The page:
Pretty much nothing has gone right this week.  If I weren’t so frustrated and frankly, a little mad about it all, I’d probably laugh at what all has transpired, because I couldn’t make this stuff up.  I won’t whine and bore you with the details.  People I know are facing much bigger battles like cancer and divorce with great strength and courage.  Yet my heart still feels weary from our circumstances.

And though nothing in me wanted to, I opened up Jesus Calling today, and like always, He met me right where I was…

Jesus Calling, March 6–“Continue on this path with Me, enjoying My Presence even in adversity.  I am always before you, as well as alongside you.  See Me beckoning to you: Come! Follow Me.  The One who goes ahead of you, opening up the way, is the same One who stays close and never lets go of your hand.  I am not subject to limitations of time or space.  I am everywhere at every time, ceaselessly working on your behalf.  That is why your best efforts are trusting Me and living close to Me.

I keep hearing this song and boy, do the words resonate with me.  I’ve even uttered a few of them to a friend and to David this week…”wondering if He’s even here, doubting His love, believing He’s not enough.”  I’ll leave you with the song and the words…perhaps you can relate.

Hoping to be back with a fun Easter post later this week…project is complete, but my little family needs me more right now.  Thanks for stickin’ around.

I’ve been the one to shake with fear
And wonder if You’re even here
I’ve been the one to doubt Your love
I’ve told myself You’re not enough

I’ve been the one to try and say
I’ll overcome by my own strength
I’ve been the one to fall apart
And to start to question who You are

You’re the one who conquers giants
You’re the one who calls out kings
You shut the mouths of lions
You tell the dead to breathe
You’re the one who walks through fire
You take the orphan’s hand
You are the one Messiah
You are I am
You are I am

I’ve been the one held down in chains
Beneath the weight of all my shame
I’ve been the one to believe
That where I am You cannot reach

The veil is torn
And now I live with the Spirit inside
The same one, the very same one
who brought the Son back to life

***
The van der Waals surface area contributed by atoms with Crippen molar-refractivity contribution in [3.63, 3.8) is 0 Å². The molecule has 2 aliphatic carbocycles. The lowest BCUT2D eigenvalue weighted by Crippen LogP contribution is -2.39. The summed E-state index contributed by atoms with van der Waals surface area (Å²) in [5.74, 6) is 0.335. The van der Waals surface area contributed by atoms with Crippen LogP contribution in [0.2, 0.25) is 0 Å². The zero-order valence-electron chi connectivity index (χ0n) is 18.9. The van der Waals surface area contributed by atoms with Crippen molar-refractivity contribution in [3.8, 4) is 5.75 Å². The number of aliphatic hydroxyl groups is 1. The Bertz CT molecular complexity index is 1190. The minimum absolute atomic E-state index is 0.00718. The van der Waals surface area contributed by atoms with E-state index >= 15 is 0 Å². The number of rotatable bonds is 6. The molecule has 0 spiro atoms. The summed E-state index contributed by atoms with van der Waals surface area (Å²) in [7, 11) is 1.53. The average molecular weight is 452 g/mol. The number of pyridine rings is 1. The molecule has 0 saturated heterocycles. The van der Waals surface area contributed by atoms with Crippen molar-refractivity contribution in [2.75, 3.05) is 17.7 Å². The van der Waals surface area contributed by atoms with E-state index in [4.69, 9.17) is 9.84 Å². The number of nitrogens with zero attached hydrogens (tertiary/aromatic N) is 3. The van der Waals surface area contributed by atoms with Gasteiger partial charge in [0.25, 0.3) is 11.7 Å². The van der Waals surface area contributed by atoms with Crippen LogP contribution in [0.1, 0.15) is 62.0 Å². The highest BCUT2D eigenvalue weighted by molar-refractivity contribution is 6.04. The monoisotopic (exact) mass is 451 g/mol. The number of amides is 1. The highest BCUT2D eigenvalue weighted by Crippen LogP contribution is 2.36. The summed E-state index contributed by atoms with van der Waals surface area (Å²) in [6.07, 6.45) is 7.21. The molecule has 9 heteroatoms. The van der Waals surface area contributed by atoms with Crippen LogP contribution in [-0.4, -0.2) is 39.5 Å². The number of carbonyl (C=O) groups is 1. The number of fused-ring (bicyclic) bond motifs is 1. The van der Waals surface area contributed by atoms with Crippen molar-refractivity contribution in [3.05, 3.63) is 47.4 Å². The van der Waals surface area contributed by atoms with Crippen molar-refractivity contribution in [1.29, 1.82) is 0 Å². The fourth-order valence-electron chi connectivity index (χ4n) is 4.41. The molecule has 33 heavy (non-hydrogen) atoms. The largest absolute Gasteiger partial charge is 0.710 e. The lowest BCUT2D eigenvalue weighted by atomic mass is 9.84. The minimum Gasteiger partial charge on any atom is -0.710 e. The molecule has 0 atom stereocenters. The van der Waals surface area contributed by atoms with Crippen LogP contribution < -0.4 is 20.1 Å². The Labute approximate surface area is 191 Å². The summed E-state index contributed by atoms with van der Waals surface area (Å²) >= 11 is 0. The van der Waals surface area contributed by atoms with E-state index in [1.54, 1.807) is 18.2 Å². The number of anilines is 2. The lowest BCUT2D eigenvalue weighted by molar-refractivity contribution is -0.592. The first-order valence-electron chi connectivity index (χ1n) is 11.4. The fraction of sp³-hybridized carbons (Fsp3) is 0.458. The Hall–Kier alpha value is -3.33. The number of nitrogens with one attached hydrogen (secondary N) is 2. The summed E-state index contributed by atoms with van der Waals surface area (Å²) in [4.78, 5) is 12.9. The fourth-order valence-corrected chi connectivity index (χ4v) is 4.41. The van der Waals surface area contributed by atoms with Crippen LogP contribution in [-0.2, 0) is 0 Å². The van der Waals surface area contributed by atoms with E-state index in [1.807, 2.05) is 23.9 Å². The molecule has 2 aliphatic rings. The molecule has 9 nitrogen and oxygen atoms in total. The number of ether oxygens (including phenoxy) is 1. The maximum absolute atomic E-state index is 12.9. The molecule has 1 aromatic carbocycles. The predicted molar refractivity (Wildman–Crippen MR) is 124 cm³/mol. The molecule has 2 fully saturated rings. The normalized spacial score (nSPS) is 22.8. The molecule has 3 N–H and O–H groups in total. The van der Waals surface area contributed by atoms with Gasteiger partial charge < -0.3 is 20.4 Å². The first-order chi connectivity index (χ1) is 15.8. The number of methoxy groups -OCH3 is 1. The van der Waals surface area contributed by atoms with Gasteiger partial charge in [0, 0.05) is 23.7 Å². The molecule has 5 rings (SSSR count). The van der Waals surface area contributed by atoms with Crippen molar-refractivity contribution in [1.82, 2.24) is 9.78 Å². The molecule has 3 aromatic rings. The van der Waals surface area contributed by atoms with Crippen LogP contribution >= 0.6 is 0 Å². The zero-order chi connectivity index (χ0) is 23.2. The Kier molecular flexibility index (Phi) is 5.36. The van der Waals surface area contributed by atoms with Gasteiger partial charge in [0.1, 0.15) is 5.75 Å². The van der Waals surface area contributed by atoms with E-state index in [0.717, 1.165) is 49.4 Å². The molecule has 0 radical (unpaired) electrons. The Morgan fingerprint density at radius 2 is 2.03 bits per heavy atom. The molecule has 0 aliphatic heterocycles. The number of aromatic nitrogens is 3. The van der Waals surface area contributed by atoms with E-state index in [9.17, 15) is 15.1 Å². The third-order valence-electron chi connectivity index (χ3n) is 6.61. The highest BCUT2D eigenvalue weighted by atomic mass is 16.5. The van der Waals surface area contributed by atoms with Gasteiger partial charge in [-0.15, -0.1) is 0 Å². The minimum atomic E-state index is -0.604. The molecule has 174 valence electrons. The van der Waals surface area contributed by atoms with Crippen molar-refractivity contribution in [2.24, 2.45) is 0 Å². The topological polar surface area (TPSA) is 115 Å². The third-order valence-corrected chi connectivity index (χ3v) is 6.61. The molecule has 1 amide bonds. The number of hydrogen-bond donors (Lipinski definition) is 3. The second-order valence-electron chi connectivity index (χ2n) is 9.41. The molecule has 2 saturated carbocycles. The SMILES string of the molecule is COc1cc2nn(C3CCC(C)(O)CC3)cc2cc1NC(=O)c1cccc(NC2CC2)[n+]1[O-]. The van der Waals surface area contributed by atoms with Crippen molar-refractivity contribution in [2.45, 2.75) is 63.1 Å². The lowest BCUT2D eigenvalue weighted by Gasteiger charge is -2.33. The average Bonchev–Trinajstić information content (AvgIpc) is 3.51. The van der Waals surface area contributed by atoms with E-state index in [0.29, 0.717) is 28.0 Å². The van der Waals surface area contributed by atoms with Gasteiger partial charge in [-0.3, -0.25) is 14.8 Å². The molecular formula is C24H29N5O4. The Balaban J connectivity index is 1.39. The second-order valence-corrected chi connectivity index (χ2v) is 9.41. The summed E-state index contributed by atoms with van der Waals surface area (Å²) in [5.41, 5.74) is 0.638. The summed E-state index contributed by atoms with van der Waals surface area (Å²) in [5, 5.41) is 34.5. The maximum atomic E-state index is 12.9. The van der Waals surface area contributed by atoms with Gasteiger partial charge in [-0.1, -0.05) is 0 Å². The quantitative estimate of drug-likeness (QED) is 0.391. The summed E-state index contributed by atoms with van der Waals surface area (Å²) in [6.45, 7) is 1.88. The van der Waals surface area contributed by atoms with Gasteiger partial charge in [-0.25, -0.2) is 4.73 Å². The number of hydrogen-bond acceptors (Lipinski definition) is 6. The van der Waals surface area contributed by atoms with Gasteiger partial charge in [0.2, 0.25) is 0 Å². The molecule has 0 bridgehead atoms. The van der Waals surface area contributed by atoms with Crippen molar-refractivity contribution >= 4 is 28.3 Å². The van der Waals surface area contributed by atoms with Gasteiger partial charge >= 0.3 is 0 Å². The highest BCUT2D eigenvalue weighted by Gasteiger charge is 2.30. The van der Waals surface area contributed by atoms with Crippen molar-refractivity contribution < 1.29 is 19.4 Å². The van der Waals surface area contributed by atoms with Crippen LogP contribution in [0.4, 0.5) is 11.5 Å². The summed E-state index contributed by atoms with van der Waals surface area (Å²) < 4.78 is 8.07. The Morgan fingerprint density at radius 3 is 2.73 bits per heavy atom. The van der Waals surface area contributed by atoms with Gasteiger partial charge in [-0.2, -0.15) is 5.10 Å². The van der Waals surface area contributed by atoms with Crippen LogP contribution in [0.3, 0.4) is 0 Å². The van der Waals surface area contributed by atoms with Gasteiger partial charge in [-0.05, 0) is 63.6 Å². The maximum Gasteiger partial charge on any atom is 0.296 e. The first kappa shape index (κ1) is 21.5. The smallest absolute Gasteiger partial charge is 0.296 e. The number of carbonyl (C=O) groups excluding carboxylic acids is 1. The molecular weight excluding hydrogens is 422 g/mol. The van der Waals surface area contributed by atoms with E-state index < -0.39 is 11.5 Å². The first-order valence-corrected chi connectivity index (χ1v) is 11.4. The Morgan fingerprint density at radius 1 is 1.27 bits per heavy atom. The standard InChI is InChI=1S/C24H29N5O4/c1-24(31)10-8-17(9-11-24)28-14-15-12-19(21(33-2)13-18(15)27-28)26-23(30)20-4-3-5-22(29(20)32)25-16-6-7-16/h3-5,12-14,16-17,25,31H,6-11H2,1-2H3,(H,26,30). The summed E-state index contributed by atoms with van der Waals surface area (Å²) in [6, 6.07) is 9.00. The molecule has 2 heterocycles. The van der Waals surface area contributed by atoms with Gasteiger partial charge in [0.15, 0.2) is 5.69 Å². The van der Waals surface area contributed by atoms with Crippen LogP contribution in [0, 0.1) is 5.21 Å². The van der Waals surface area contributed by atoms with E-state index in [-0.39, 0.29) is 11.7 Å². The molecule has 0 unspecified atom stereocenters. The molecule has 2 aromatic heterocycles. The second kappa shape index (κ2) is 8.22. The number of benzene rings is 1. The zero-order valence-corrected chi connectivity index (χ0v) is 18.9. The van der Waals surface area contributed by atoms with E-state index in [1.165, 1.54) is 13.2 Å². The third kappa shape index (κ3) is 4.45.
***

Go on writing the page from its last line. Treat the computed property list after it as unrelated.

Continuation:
Hallelujah, He lives in me
Hallelujah, He lives in me
Hallelujah, He lives in me
Hallelujah, He lives in me

Decorating with Maps

A few months ago, I pinned a State Map project from Kayla Danelle, and recently decided that instead of admiring the pin, I would make my own!  I absolutely love Kayla’s spin on decorating with maps and take zero credit for her terrific idea!  Thanks, Kayla!
 Conveniently, David and I have lived in exactly three states, and I found this “floating frame” at Target.  It is roughly 28″x14″.  Michael’s carries one, as well.

Supplies needed:

Floating frame
Good quality paper or photo paper
Exacto knife (optional)
Red Glitter paper (optional)
Double-sided tape

  Free, small, state maps were not as easy to find as I first thought, so to save you a little time, you may click HERE to access all 50 states!  **This link allows downloads to a PC only, not Mac.  I’m currently looking for a Mac-compatible link.  (The original link from years ago is no longer available).

To make my maps a bit larger, I printed them at 110%.  You may want to test print to check size, especially if you are using a differently sized frame than this one.

Carefully cut out your states.  If you live in a state bordering the Mississippi river or the marshes of Louisiana like mine, you will need an Exacto knife;)  

If desired, cut out tiny hearts and glue them on the cities you’ve lived in!  Allow glue to dry completely before framing!

Measure and position the maps in between the two pieces of glass, securing with double-sided tape.  Reassemble the frame, and you are finished!
Simple, affordable, personalized art that is fun for the kitchen, a playroom, a hallway, or an office!
Thanks again to Kayla Danelle for this awesome idea!